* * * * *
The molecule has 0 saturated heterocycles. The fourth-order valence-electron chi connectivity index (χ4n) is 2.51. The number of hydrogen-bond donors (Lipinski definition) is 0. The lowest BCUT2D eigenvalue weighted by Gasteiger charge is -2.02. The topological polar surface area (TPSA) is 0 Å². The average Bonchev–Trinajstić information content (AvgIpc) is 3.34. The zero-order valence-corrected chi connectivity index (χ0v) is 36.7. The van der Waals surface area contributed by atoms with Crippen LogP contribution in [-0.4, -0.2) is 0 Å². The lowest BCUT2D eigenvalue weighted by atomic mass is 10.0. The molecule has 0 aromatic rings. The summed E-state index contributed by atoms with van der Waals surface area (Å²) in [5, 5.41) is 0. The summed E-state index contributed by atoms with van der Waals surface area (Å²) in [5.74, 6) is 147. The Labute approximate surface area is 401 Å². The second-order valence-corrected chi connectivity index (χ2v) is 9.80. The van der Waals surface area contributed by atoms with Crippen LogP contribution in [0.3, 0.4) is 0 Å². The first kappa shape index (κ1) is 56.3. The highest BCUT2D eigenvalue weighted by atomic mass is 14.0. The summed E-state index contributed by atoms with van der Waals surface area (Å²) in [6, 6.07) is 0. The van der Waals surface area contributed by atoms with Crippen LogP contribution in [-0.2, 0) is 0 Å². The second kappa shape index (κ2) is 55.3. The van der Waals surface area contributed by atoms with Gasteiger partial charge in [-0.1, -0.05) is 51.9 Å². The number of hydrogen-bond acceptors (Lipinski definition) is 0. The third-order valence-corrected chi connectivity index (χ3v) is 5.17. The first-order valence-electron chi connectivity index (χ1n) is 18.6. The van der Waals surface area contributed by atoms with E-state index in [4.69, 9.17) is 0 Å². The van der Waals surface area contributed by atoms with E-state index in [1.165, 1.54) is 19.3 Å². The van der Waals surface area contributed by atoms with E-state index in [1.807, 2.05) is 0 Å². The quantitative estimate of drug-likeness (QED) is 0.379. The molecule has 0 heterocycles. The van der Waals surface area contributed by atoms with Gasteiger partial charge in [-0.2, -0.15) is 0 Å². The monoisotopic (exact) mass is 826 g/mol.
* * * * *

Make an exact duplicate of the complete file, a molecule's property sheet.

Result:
The molecule has 0 saturated heterocycles. The fourth-order valence-electron chi connectivity index (χ4n) is 2.51. The number of hydrogen-bond donors (Lipinski definition) is 0. The lowest BCUT2D eigenvalue weighted by Gasteiger charge is -2.02. The topological polar surface area (TPSA) is 0 Å². The average Bonchev–Trinajstić information content (AvgIpc) is 3.34. The zero-order valence-corrected chi connectivity index (χ0v) is 36.7. The van der Waals surface area contributed by atoms with Crippen LogP contribution in [-0.4, -0.2) is 0 Å². The lowest BCUT2D eigenvalue weighted by atomic mass is 10.0. The molecule has 0 aromatic rings. The summed E-state index contributed by atoms with van der Waals surface area (Å²) in [5, 5.41) is 0. The summed E-state index contributed by atoms with van der Waals surface area (Å²) in [5.74, 6) is 147. The Labute approximate surface area is 401 Å². The second-order valence-corrected chi connectivity index (χ2v) is 9.80. The van der Waals surface area contributed by atoms with Crippen LogP contribution in [0.3, 0.4) is 0 Å². The first kappa shape index (κ1) is 56.3. The highest BCUT2D eigenvalue weighted by atomic mass is 14.0. The summed E-state index contributed by atoms with van der Waals surface area (Å²) in [6, 6.07) is 0. The van der Waals surface area contributed by atoms with Crippen LogP contribution in [-0.2, 0) is 0 Å². The second kappa shape index (κ2) is 55.3. The van der Waals surface area contributed by atoms with Gasteiger partial charge in [-0.1, -0.05) is 51.9 Å². The number of hydrogen-bond acceptors (Lipinski definition) is 0. The third-order valence-corrected chi connectivity index (χ3v) is 5.17. The first-order valence-electron chi connectivity index (χ1n) is 18.6. The van der Waals surface area contributed by atoms with E-state index in [4.69, 9.17) is 0 Å². The van der Waals surface area contributed by atoms with E-state index in [1.165, 1.54) is 19.3 Å². The van der Waals surface area contributed by atoms with E-state index in [1.807, 2.05) is 0 Å². The quantitative estimate of drug-likeness (QED) is 0.379. The molecule has 0 heterocycles. The van der Waals surface area contributed by atoms with Gasteiger partial charge in [-0.2, -0.15) is 0 Å². The monoisotopic (exact) mass is 826 g/mol.